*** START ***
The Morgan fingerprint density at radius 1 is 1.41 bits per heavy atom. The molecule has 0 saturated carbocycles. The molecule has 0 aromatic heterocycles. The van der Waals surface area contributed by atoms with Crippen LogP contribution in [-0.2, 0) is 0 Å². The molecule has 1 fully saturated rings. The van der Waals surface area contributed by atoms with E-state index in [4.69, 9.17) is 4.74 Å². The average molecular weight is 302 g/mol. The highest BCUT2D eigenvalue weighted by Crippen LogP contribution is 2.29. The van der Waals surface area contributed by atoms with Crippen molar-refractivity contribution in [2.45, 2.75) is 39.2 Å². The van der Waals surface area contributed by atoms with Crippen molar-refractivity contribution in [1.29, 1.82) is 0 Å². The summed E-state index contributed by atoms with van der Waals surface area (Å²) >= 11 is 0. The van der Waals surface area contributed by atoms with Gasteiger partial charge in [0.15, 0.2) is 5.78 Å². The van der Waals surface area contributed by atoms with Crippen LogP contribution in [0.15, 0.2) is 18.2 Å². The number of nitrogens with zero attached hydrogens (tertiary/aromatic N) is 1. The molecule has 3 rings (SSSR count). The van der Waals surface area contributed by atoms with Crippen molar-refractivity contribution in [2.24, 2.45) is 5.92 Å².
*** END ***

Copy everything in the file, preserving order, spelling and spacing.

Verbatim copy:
The Morgan fingerprint density at radius 1 is 1.41 bits per heavy atom. The molecule has 0 saturated carbocycles. The molecule has 0 aromatic heterocycles. The van der Waals surface area contributed by atoms with Crippen LogP contribution in [-0.2, 0) is 0 Å². The molecule has 1 fully saturated rings. The van der Waals surface area contributed by atoms with E-state index in [4.69, 9.17) is 4.74 Å². The average molecular weight is 302 g/mol. The highest BCUT2D eigenvalue weighted by Crippen LogP contribution is 2.29. The van der Waals surface area contributed by atoms with Crippen molar-refractivity contribution in [2.45, 2.75) is 39.2 Å². The van der Waals surface area contributed by atoms with Crippen molar-refractivity contribution in [1.29, 1.82) is 0 Å². The summed E-state index contributed by atoms with van der Waals surface area (Å²) >= 11 is 0. The van der Waals surface area contributed by atoms with Gasteiger partial charge in [0.15, 0.2) is 5.78 Å². The van der Waals surface area contributed by atoms with Crippen LogP contribution in [0.15, 0.2) is 18.2 Å². The number of nitrogens with zero attached hydrogens (tertiary/aromatic N) is 1. The molecule has 3 rings (SSSR count). The van der Waals surface area contributed by atoms with Crippen molar-refractivity contribution in [2.24, 2.45) is 5.92 Å².